The Guest Post comes as a continuation of our series from last week,“The 7th C,” understanding how YL & the local Church can better partner together. It was submitted by Paul Mannino, a youth pastor (and former YL leader) in California.
I’ve been a youth pastor for a while now, and I have a confession to make.
I think I have become domesticated. I was raised Catholic, turned away from the church when I was in middle school, and then came to faith in Jesus through Young Life in high school. When I went to college, I knew I wanted to get involved with Young Life; so I went through training and became a leader. Towards the end of my college experience, I stepped back from Young Life to focus on school.
When I made a “comeback” in ministry, it was at a local church, as a youth pastor. But ministry was different. Instead of patrolling the cafeteria of the high school (like I had with YL in college)—I backed out and went less offensive and more defensive.
“What do I do with the kids I have? How do I help them grow? I really need to get them to invite their friends. Every once in awhile I’ll visit them out at school.” But things like “contact work” and filling my schedule up with high school sporting events were replaced with staff meetings and insular stuff.
Dang. I became domesticated. When did that happen?
I’ve heard it’s wise to fill our schedules with things that are “important over the urgent.” Man, sometimes I feel like reality is the other way around. There seem to be so many urgent things when you are working at a local church that the local high schools essentially become afterthoughts. “I mean, I’ve got to have a meeting with this important church person—how could I ever make a commitment to go out and ‘just’ hang out with high school kids?”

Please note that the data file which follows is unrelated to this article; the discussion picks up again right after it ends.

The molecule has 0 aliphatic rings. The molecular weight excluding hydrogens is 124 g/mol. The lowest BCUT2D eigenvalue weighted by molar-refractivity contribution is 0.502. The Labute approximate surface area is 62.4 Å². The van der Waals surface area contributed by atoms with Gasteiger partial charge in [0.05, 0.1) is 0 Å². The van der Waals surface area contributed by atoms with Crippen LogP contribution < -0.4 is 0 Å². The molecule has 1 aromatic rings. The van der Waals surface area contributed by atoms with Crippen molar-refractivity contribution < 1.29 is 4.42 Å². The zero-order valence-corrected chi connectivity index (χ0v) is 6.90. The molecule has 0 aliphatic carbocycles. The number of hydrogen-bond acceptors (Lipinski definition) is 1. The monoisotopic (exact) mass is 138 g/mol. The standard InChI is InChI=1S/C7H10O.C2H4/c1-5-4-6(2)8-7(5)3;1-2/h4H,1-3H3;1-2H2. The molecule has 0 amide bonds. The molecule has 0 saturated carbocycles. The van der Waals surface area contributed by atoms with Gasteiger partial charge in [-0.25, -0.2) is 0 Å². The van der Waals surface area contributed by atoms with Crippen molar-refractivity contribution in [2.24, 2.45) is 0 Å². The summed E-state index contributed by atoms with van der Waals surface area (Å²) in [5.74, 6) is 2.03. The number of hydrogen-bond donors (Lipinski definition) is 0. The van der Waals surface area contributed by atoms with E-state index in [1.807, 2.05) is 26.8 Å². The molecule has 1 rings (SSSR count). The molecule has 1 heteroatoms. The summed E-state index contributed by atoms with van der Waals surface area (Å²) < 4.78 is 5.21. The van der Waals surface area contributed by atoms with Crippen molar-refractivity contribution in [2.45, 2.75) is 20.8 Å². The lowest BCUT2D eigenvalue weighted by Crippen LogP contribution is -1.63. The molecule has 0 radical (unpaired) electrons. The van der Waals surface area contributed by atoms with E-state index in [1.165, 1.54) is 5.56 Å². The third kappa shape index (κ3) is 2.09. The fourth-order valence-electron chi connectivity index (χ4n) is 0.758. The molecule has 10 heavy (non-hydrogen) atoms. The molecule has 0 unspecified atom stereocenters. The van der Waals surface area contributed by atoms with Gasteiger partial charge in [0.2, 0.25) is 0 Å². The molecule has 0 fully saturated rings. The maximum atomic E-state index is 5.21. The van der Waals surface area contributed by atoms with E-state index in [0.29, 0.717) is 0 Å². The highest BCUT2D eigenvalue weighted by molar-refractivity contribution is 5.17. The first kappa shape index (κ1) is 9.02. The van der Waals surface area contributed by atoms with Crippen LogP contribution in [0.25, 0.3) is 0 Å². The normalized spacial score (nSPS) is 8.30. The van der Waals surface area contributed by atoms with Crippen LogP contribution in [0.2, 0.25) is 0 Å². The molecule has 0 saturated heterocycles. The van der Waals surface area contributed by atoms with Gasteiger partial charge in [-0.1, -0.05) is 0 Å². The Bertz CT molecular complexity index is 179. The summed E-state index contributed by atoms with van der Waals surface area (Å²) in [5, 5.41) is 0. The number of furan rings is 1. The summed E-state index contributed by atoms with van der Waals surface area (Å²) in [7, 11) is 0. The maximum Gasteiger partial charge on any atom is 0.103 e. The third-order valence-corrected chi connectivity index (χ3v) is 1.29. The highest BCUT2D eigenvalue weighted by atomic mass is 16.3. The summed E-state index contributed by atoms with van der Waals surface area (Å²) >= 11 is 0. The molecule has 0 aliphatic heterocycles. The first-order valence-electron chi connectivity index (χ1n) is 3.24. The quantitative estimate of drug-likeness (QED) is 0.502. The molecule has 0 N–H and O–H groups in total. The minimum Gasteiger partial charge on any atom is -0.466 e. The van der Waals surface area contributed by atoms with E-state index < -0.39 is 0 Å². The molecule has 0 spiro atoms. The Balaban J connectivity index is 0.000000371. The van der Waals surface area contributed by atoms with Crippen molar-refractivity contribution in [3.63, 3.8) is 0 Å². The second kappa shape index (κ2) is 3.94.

Ouch. Did I just write that?
Am I so evolved now? I think I’m still stuck in that rut, forgetting my roots; but, more importantly, not seeing how the local church and Young Life are on the same mission. I mean, my church’s mission is to “make disciples who make disciples.” How is that much different than “introducing adolescents to Jesus Christ and helping them grow in their faith”?
I feel like the local church has so many things that could fuel Young Life [mature adults, accountability for young leaders (something I sorely lacked when I was leading in college), etc.]. I feel like Young Life has so many things going for it that could fuel the local church (way cooler volunteers and a fearless focus on reaching kids where they are). But, man, we’ve got to get around the same table. So here’s what I literally just did (as I was writing this).
I just hit up my local Young Life club. All I had to do was google the high school name and “Young Life.” It wasn’t that hard. I sent them a message. I want to join with them. Yes, I have so many things that I am doing in the church (ugh, especially on week nights), but there’s something about Young Life that reaches kids where they are that I want to get in on. I don’t know if the local club has a church really backing and strengthening what they’re doing, but I’m going to offer help. I also just left them a voicemail too. I guess you’ve got to be willing to start the conversation.